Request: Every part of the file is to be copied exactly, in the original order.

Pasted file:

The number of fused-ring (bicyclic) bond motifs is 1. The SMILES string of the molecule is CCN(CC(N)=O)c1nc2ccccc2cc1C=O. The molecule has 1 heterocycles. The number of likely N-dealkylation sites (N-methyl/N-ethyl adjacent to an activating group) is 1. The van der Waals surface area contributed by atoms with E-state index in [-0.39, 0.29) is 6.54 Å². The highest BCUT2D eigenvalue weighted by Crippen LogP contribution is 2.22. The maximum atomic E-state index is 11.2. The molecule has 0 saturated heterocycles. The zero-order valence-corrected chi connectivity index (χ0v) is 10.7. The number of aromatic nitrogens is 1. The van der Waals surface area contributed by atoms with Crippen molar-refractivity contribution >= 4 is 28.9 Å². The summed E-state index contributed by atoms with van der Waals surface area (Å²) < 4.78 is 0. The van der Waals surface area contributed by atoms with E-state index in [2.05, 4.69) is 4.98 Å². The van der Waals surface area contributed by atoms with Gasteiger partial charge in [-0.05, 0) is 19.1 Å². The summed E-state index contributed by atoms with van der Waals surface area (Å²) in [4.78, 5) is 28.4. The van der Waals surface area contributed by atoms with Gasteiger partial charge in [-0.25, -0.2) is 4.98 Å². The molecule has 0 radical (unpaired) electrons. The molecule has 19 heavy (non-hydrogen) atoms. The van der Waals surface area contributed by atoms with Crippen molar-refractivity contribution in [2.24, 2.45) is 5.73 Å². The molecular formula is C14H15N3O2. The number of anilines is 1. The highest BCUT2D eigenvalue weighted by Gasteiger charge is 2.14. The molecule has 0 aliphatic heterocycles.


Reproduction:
The number of fused-ring (bicyclic) bond motifs is 1. The SMILES string of the molecule is CCN(CC(N)=O)c1nc2ccccc2cc1C=O. The molecule has 1 heterocycles. The number of likely N-dealkylation sites (N-methyl/N-ethyl adjacent to an activating group) is 1. The van der Waals surface area contributed by atoms with E-state index in [-0.39, 0.29) is 6.54 Å². The highest BCUT2D eigenvalue weighted by Crippen LogP contribution is 2.22. The maximum atomic E-state index is 11.2. The molecule has 0 saturated heterocycles. The zero-order valence-corrected chi connectivity index (χ0v) is 10.7. The number of aromatic nitrogens is 1. The van der Waals surface area contributed by atoms with Crippen molar-refractivity contribution >= 4 is 28.9 Å². The summed E-state index contributed by atoms with van der Waals surface area (Å²) < 4.78 is 0. The van der Waals surface area contributed by atoms with E-state index in [2.05, 4.69) is 4.98 Å². The van der Waals surface area contributed by atoms with Gasteiger partial charge in [-0.05, 0) is 19.1 Å². The summed E-state index contributed by atoms with van der Waals surface area (Å²) in [4.78, 5) is 28.4. The van der Waals surface area contributed by atoms with Gasteiger partial charge in [-0.25, -0.2) is 4.98 Å². The molecule has 0 radical (unpaired) electrons. The molecule has 19 heavy (non-hydrogen) atoms. The van der Waals surface area contributed by atoms with Crippen molar-refractivity contribution in [2.24, 2.45) is 5.73 Å². The molecular formula is C14H15N3O2. The number of anilines is 1. The highest BCUT2D eigenvalue weighted by Gasteiger charge is 2.14. The molecule has 0 aliphatic heterocycles.